LS passes National Investigation Agency (Amendment) Bill, 2019

The National Investigation Agency (Amendment) Bill, 2019 was passed by Lok Sabha, to allow NIA to probe terrorist acts against Indians and Indian interests abroad. The Bill seeks to give more teeth to National Investigation Agency (NIA).

Key Highlights

NIA was set up in 2009 in aftermath Mumbai terror attack that had claimed 166 lives.

Since 2017, Union Home Ministry has been pushing for giving more power to NIA to meet fresh challenges.

The amendments will allow NIA to probe cybercrimes and cases of human trafficking.

In every state there is only one NIA designated court and these courts would only take NIA cases and not others.

Salient Features of Bill

The National Investigation Agency (Amendment) Bill, 2019 amends National Investigation Agency (NIA) Act, 2008 that provides for a national-level agency to investigate and prosecute offences listed in a schedule (scheduled offences). Also, NIA Act allows for creation of Special Courts for trial of scheduled offences.

Scheduled offences: The schedule to Act mentions list of offences which are to be investigated and prosecuted by NIA which include offences under Acts like Atomic Energy Act (AEA), 1962, and Unlawful Activities Prevention Act (UAPA), 1967. In addition to these the Bill also seeks to allow NIA to investigate following offences- cyber-terrorism, offences related to counterfeit currency or bank notes, offences under Explosive Substances Act (1908), manufacture or sale of prohibited arms and human trafficking.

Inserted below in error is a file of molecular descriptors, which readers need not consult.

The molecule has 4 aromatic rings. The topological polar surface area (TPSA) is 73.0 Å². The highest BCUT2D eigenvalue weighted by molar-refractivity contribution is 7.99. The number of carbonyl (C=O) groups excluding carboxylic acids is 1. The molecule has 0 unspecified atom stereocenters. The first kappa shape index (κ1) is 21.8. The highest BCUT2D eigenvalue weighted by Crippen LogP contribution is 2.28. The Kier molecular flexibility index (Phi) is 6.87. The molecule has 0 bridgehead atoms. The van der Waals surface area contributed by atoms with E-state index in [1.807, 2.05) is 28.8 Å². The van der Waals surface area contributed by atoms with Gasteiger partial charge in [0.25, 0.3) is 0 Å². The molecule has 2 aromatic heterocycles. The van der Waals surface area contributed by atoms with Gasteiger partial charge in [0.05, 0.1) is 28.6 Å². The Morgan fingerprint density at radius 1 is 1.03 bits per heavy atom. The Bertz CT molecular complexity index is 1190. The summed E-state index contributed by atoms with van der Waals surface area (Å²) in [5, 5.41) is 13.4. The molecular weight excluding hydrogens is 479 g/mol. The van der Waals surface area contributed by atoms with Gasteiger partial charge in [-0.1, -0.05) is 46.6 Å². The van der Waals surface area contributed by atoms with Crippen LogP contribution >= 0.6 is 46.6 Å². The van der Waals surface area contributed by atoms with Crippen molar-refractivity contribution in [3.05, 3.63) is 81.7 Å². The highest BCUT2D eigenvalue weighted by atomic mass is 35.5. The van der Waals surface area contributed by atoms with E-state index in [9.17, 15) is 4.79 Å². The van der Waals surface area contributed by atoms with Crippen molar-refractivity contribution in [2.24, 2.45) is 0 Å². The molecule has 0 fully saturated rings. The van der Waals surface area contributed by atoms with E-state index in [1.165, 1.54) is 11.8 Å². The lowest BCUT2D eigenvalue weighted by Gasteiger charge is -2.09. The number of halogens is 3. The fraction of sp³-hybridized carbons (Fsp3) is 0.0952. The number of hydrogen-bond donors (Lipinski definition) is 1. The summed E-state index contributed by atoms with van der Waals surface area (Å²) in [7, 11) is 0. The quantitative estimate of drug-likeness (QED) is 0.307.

Jurisdiction of NIA: The present NIA Act provides for creation of NIA to investigate and prosecute offences specified in schedule and NIA officers have same powers as other police officers in relation to investigation of such offences, across India. The NIA Amendment Bill seeks that in addition to current provisions, NIA officers will have power to investigate scheduled offences committed outside India, subject to domestic laws of other countries and international treaties. Also, if the offence has been committed in India Central government may direct NIA to investigate such cases and Special Court in New Delhi will be having jurisdiction over these cases.

Special Courts: Currently the Act allows central government to constitute Special Courts for trial of scheduled offences but the Bill passed amends this to state that central government may designate Sessions Courts as Special Courts for trial of scheduled offences.

Although, before designating Sessions Courts as Special Courts for trial of scheduled offences, the central government is required to consult Chief Justice of High Court under which the Sessions Court is functioning.

In case when more than one Special Court has been designated for any area, then senior-most judge will distribute cases among courts. Moreover, state governments may also designate Sessions Courts as Special Courts for trial of scheduled offences.

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Comments

  • ABHIJEET DAS
    Reply

    This should have taken place much before but we have a satisfaction now that at last we have worked for the betterment of our national security.